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Inflation cooled in June to slowest pace in more than 2 years

Inflation dipped in June to its slowest pace in more than 2 years, indicating price increases are cooling amid the Federal Reserve's rate-hiking regime. 
The Consumer Price Index grew at an annual rate of 3%, the Labor Department said on Wednesday. Economists had expected a 3.1% increase, according to FactSet. The increase was the smallest since March 2021, the Labor Department noted. On a monthly basis, inflation rose 0.2%.
Core inflation, which strips out volatile food and energy prices, rose 4.8% on an annual basis. Economists focus more on "core" inflation as it presents a truer gauge of price increases.
Inflation has cooled since hitting its highest levels in four decades last year, partly in the face of higher interest rates engineered by the Federal Reserve, which have made it more expensive for consumers and businesses to borrow money. Yet prices — especially core inflation — are still rising at a pace that's higher than the Fed's target of 2%, and the central bank has indicated that additional interest rate increases could be in store.
"Despite the positive inflation report, the Fed likely will resume its rate hikes when it meets later this month, remaining committed to raising interest rates until the magical 2% inflation target is met," noted Bright MLS chief economist Lisa Sturtevant in an email after the data was released. "The problem is that housing costs, which account for a large share of the inflation picture, are not coming down meaningfully."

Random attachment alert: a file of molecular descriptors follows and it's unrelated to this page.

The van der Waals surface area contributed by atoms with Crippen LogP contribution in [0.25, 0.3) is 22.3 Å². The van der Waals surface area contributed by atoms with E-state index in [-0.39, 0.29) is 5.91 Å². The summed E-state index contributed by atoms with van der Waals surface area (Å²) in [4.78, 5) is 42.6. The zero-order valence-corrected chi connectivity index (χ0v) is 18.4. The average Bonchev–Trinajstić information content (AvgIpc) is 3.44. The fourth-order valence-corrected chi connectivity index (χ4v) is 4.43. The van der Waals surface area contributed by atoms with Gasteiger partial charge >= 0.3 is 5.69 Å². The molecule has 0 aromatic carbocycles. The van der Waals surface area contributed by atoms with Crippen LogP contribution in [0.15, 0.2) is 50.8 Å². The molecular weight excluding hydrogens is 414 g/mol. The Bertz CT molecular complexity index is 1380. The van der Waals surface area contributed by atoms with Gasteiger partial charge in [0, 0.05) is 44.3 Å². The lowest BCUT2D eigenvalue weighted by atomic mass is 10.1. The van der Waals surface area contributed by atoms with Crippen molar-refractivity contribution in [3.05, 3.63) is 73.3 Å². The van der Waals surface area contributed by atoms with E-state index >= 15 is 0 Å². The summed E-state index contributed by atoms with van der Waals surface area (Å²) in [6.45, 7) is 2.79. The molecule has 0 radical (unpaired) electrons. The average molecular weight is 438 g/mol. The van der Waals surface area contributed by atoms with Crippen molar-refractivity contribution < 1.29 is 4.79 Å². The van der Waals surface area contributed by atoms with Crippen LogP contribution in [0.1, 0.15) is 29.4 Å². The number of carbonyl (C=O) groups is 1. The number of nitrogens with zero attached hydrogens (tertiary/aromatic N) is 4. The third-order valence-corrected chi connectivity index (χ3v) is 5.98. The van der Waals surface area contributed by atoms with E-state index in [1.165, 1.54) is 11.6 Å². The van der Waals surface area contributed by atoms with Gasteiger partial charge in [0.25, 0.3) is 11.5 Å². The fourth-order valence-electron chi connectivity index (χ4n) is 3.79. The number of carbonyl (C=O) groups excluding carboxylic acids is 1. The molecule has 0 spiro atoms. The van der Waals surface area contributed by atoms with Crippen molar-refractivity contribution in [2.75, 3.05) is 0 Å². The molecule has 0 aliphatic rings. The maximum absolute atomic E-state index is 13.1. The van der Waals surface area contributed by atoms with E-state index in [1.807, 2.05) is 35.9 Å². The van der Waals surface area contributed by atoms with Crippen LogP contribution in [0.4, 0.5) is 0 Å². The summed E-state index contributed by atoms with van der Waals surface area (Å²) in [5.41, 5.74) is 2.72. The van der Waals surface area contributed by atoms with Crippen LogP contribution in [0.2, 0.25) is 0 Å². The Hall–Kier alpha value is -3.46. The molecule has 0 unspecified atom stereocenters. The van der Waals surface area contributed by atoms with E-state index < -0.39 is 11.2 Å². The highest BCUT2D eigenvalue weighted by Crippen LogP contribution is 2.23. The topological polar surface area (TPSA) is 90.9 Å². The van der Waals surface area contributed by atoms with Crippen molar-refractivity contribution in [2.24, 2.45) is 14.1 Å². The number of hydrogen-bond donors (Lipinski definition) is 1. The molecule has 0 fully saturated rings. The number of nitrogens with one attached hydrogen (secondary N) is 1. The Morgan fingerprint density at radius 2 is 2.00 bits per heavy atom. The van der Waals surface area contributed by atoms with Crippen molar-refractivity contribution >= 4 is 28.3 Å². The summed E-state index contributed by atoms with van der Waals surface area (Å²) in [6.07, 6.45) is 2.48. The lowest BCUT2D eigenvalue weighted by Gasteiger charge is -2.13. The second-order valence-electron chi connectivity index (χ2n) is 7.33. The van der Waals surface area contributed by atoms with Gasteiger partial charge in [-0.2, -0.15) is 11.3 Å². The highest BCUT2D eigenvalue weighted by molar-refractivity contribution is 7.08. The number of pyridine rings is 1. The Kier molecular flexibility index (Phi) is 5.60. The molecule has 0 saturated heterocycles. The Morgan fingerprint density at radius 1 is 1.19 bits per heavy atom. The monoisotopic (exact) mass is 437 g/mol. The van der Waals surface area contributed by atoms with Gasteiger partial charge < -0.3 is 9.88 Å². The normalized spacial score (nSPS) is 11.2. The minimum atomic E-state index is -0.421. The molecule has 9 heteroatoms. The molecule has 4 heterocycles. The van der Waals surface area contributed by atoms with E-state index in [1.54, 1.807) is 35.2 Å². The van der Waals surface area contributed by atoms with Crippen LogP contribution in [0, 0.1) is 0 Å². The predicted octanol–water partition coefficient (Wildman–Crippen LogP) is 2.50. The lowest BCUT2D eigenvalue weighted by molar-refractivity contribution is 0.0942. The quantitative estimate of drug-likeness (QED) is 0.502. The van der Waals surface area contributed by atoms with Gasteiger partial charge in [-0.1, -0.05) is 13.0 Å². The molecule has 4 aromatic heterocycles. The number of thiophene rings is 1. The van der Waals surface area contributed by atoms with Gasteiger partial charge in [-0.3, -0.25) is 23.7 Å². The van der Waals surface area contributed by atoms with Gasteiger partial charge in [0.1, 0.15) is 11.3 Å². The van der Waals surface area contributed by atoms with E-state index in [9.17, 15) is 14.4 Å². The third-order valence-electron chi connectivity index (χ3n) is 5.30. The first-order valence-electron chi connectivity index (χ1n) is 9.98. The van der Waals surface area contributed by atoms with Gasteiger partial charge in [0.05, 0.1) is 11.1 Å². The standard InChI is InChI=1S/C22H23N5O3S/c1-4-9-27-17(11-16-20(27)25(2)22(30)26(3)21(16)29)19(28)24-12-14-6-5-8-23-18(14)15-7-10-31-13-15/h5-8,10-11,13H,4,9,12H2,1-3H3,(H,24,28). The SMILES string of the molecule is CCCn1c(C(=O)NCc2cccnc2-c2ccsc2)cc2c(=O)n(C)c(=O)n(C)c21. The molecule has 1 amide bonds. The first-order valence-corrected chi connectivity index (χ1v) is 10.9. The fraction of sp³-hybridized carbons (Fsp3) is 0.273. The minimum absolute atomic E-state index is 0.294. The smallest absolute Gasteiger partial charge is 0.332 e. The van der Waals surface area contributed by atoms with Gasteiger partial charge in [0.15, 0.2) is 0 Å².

Housing costs were the largest contributor to June's rise in prices, the Labor Department said. Shelter costs rose 7.8% compared with a year earlier, outpacing the increases for food and new vehicles, which rose 5.7% and 4.1%, respectively.
Some economists have suggested, though, that if inflation keeps slowing and the economy shows sufficient signs of cooling, the July increase could be the Fed's last.
Used-car prices, for example, have been falling, with costs dropping 5.2% in June. Automakers are finally producing more cars as supply shortages have abated. New-car prices, too, have begun to ease as a result. 
A sustained slowdown in inflation could bring meaningful relief to American households that have been squeezed by the price acceleration that began two years ago. Inflation spiked as consumers ramped up their spending on items like exercise bikes, standing desks and new patio furniture, fueled by three rounds of stimulus checks. The jump in consumer demand overwhelmed supply chains and ignited inflation.
Many economists have suggested that President Joe Biden's stimulus package in March 2021 intensified the inflation surge. At the same time, though, inflation also jumped overseas, even in countries where much less stimulus was put in place. Russia's invasion of Ukraine also triggered a spike in energy and food prices globally.
Now, though, gas prices have fallen back to about $3.50 a gallon on average, nationally, down from a $5 peak last year. And grocery prices are rising more slowly, with some categories reversing previous spikes.
Egg prices, for instance, have declined to a national average of $2.67 a dozen, down from a peak of $4.82 at the start of this year, according to government data. Egg costs had soared after avian flu decimated the nation's chicken flocks. Despite the decline, they remain above the average pre-pandemic price of about $1.60. Milk and ground beef remain elevated but have eased from their peak prices.
Still, the cost of services, like restaurant meals, car insurance, child care and dental services, continue to rise rapidly. Auto insurance, on average, now costs 17% more than it did a year ago.
—With reporting by the Associated Press.